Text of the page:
In his 1993 book The Selling of the South, historian James C. Cobb writes about Southern states’ Depression-era invention of using tax breaks, free land, and cheap labor to woo businesses to locate new industrial facilities in our region to remedy the desperate unemployment of the period. The innovator responsible for putting this strategy in motion in the mid-1930s was Mississippi’s governor Hugh White, and at the time, his state desperately needed any help it could get. The Mississippi Historical Society’s History Now website explains:
By any measure, Mississippi entered the Great Depression far behind the rest of the nation. The mere 52,000 industrial jobs the state claimed in 1929 fell to 28,000 by 1933. Bank deposits dropped from $101 million to $49 million over the same three-year period. Nearly 1,800 retail stores closed as sales shrank from $413 million to $140 million. Farm income was reduced by 64 percent. The average annual income, already the worst in the nation at $287, fell to an unbelievable $117. On a single day in 1932, one-fourth of the state’s farm land was sold for taxes.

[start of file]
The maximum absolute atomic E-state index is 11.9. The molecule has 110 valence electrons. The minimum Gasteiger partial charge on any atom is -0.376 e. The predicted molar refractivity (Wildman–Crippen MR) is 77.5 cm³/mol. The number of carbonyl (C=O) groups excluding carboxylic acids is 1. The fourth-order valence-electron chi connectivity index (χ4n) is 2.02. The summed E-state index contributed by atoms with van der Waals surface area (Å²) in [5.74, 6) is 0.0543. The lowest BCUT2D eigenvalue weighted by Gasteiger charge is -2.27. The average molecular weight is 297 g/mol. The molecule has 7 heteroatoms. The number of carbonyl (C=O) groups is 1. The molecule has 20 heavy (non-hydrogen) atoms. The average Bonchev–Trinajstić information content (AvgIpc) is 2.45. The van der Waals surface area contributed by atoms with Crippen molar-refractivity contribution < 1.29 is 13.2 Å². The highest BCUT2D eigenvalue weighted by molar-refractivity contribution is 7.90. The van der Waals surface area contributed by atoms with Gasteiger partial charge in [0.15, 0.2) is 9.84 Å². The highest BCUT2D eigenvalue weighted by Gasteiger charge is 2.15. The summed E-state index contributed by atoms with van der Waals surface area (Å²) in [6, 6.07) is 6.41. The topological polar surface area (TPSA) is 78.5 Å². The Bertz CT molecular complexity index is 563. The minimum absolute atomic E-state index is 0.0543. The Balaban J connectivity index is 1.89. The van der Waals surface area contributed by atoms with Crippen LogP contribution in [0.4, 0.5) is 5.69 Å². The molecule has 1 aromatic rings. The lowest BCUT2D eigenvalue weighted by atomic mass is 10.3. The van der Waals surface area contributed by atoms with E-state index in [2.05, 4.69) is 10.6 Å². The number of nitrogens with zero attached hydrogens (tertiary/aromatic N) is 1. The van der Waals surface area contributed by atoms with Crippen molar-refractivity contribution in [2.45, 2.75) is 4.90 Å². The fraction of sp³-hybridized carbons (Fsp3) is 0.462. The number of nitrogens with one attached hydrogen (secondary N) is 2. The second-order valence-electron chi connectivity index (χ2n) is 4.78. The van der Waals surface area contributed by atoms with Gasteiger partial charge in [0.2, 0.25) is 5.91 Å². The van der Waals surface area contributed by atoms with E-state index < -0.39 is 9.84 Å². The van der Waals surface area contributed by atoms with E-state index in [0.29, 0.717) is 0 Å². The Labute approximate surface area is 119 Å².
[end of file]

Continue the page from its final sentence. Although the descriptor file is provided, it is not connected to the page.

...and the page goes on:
White’s “Balancing Agriculture with Industry” program (BAWI), which was adopted in various forms all over the South, combined the state government’s power to organize and negotiate with a reliance on local chambers of commerce recognizing and offering up their own communities’ resources. Essentially, local leaders would identify unused land, untapped labor, and money available for investment, and the state would help the community find a company that could use what they had. BAWI may have been a viable engine for economic recovery in a mostly agrarian society— but as a long-term solution in the modern Sun Belt South, not so much.